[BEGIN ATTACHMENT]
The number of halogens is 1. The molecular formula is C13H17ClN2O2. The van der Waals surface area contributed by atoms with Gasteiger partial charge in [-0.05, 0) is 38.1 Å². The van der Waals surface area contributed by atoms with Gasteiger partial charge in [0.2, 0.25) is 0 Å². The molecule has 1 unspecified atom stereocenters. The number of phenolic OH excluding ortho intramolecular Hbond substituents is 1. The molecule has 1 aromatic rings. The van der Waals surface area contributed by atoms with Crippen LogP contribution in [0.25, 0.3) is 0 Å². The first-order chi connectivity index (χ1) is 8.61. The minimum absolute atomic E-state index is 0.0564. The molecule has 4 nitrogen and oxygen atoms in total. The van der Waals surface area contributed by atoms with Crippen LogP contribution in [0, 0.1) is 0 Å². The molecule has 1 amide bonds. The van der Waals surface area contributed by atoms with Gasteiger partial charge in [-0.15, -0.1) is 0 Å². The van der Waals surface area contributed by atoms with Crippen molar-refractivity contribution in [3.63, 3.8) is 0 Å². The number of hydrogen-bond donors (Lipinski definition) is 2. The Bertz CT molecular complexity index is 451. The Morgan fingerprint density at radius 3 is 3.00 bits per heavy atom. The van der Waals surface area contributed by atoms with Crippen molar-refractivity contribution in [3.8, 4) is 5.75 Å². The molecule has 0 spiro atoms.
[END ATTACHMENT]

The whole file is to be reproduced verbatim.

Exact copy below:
The number of halogens is 1. The molecular formula is C13H17ClN2O2. The van der Waals surface area contributed by atoms with Gasteiger partial charge in [-0.05, 0) is 38.1 Å². The van der Waals surface area contributed by atoms with Gasteiger partial charge in [0.2, 0.25) is 0 Å². The molecule has 1 unspecified atom stereocenters. The number of phenolic OH excluding ortho intramolecular Hbond substituents is 1. The molecule has 1 aromatic rings. The van der Waals surface area contributed by atoms with Crippen LogP contribution in [0.25, 0.3) is 0 Å². The first-order chi connectivity index (χ1) is 8.61. The minimum absolute atomic E-state index is 0.0564. The molecule has 4 nitrogen and oxygen atoms in total. The van der Waals surface area contributed by atoms with Crippen LogP contribution in [0, 0.1) is 0 Å². The molecule has 1 amide bonds. The van der Waals surface area contributed by atoms with Gasteiger partial charge in [-0.15, -0.1) is 0 Å². The van der Waals surface area contributed by atoms with Crippen molar-refractivity contribution in [3.63, 3.8) is 0 Å². The number of hydrogen-bond donors (Lipinski definition) is 2. The Bertz CT molecular complexity index is 451. The Morgan fingerprint density at radius 3 is 3.00 bits per heavy atom. The van der Waals surface area contributed by atoms with Crippen molar-refractivity contribution in [3.8, 4) is 5.75 Å². The molecule has 0 spiro atoms.